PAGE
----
Seattle Parks and Recreation’s Integrated Pest Management (IPM) program provides guidance on evaluating potential and existing pest problems in management of park lands. In utilizing the IPM process, when a pest problem has been confirmed, land managers determine what, if any, is the acceptable level of population of any given pest. When pest populations grow beyond acceptable levels, control methods are employed, and these take several forms: cultural, mechanical, biological and chemical. For GSP, implementation of the IPM program focuses mainly on weed populations. Most of the weeds occurring in our restoration sites are beyond acceptable thresholds and require control. The IPM strategies we employ include all potential weed suppression and control strategies but focus on non-herbicide strategies whenever possible. When it is determined that herbicide use is required, programs follow the city’s Pesticide Reduction Strategy. Herbicide applicators shall strictly follow this pesticide reduction policy and rules. All herbicide applications must be made under direct supervision of a licensed pesticide applicator and conform to all applicable state and federal regulations and City of Seattle policies.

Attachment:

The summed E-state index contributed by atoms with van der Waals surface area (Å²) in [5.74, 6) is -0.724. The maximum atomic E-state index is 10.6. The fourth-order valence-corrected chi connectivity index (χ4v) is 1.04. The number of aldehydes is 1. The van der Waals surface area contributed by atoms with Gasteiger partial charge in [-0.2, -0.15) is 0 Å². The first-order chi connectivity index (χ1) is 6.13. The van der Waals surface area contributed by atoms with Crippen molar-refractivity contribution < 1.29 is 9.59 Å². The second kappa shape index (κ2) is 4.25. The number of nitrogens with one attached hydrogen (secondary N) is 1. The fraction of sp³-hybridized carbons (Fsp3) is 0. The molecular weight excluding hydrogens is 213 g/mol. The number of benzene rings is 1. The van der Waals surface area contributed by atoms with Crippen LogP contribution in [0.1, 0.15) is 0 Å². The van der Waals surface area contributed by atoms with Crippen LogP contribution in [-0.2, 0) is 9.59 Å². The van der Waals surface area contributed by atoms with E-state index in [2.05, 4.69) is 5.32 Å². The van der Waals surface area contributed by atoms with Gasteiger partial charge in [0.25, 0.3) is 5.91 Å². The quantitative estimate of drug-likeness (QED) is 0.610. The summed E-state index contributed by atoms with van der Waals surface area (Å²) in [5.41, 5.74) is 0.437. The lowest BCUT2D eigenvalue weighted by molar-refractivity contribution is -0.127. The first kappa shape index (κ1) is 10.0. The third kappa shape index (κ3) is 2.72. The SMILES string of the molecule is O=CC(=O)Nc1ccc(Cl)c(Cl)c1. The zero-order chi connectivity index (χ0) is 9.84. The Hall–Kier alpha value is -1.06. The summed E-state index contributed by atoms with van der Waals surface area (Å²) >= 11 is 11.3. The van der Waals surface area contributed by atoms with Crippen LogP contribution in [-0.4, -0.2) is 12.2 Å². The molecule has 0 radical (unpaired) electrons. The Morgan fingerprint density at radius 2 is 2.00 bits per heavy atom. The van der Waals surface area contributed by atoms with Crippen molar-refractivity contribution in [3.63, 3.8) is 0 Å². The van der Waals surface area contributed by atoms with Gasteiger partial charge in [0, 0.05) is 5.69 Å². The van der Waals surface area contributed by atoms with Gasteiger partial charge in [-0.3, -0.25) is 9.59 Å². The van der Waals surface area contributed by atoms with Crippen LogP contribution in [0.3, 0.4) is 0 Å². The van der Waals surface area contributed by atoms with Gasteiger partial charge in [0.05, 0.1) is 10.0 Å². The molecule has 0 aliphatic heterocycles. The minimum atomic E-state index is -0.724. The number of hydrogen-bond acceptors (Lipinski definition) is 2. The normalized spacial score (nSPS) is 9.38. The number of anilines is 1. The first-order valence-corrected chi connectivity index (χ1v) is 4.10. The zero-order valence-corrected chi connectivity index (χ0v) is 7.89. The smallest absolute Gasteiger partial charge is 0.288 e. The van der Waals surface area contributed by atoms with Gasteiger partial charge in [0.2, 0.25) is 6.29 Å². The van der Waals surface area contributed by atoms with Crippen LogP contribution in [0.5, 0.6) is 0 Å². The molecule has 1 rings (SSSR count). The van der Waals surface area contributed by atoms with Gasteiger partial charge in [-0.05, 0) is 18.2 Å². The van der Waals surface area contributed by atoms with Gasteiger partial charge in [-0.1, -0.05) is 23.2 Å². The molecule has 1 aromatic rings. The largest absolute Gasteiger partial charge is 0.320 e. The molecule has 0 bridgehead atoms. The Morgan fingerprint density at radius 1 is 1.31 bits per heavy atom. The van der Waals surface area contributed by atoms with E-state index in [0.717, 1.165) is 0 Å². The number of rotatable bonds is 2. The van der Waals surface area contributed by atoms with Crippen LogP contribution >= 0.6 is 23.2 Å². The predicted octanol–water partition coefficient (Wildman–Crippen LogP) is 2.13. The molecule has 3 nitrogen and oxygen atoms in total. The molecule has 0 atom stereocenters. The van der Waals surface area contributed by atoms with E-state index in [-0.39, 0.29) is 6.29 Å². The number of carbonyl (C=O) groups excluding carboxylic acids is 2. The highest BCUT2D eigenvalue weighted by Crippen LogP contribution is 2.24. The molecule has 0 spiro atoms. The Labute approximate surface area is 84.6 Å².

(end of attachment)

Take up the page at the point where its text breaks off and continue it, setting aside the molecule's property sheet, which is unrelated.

The body of work that professional crews carry out is distinct from GSP’s volunteer-powered restoration in a few ways:
- Crew work employs a combination of mechanical, chemical and cultural methods to control and eradicate non-native invasive weeds, prepare soils, and re-vegetate with native plants. Crews hold the necessary certifications, licenses and training to do this more technical work. Teams will move mountains of mulch and install and irrigate thousands of native trees and shrubs over hundreds of acres every year.
- Other actions include more technical and intensive activities like installing erosion control material or using bioengineering techniques to stabilize soils or respond to landslides. Arborists will also selectively remove large trees in crowded forest stands as part of ecological thinning and gap creation prescriptions.
- Crews provide necessary support at GSP sites where restoration is led by Forest Stewards or partner organizations. During active restoration, most sites will require professional crew support to address noxious weed populations that are best controlled using methods of control not available to volunteers and technical expertise to work in Environmentally Critical Areas and in areas of dense vegetation.
- The sites where crews work are not always visible or accessible. We are active in the “wilder” parts of Seattle’s forested natural areas in places like the East and West Duwamish Greenbelts, the bluffs facing Puget Sound at Discovery Park and the steep ravines of Lakeridge Park’s Deadhorse Canyon.